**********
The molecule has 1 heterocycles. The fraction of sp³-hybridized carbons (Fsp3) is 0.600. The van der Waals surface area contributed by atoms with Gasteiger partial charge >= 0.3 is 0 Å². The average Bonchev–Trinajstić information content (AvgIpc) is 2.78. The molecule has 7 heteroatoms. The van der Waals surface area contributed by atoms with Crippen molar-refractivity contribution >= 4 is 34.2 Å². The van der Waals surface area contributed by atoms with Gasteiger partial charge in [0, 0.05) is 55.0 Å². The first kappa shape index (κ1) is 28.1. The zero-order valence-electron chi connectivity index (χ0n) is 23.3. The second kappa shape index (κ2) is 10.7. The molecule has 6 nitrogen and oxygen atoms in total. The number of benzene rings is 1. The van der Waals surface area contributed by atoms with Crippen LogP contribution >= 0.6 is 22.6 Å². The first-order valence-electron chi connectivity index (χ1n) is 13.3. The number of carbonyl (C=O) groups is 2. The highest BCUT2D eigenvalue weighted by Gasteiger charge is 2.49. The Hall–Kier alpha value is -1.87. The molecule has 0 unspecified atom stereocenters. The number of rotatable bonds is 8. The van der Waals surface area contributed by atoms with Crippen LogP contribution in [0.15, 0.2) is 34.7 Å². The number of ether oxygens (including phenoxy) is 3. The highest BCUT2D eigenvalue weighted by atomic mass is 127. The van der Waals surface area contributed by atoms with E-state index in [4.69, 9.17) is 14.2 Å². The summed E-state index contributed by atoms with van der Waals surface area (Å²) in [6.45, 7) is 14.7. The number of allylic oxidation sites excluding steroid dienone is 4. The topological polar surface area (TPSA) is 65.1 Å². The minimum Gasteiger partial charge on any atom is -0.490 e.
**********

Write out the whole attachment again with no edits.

The molecule has 1 heterocycles. The fraction of sp³-hybridized carbons (Fsp3) is 0.600. The van der Waals surface area contributed by atoms with Gasteiger partial charge >= 0.3 is 0 Å². The average Bonchev–Trinajstić information content (AvgIpc) is 2.78. The molecule has 7 heteroatoms. The van der Waals surface area contributed by atoms with Crippen molar-refractivity contribution >= 4 is 34.2 Å². The van der Waals surface area contributed by atoms with Gasteiger partial charge in [0, 0.05) is 55.0 Å². The first kappa shape index (κ1) is 28.1. The zero-order valence-electron chi connectivity index (χ0n) is 23.3. The second kappa shape index (κ2) is 10.7. The molecule has 6 nitrogen and oxygen atoms in total. The number of benzene rings is 1. The van der Waals surface area contributed by atoms with Crippen LogP contribution >= 0.6 is 22.6 Å². The first-order valence-electron chi connectivity index (χ1n) is 13.3. The number of carbonyl (C=O) groups is 2. The highest BCUT2D eigenvalue weighted by Gasteiger charge is 2.49. The Hall–Kier alpha value is -1.87. The molecule has 0 unspecified atom stereocenters. The number of rotatable bonds is 8. The van der Waals surface area contributed by atoms with Crippen LogP contribution in [0.15, 0.2) is 34.7 Å². The number of ether oxygens (including phenoxy) is 3. The highest BCUT2D eigenvalue weighted by atomic mass is 127. The van der Waals surface area contributed by atoms with E-state index in [4.69, 9.17) is 14.2 Å². The summed E-state index contributed by atoms with van der Waals surface area (Å²) in [6.45, 7) is 14.7. The number of allylic oxidation sites excluding steroid dienone is 4. The topological polar surface area (TPSA) is 65.1 Å². The minimum Gasteiger partial charge on any atom is -0.490 e.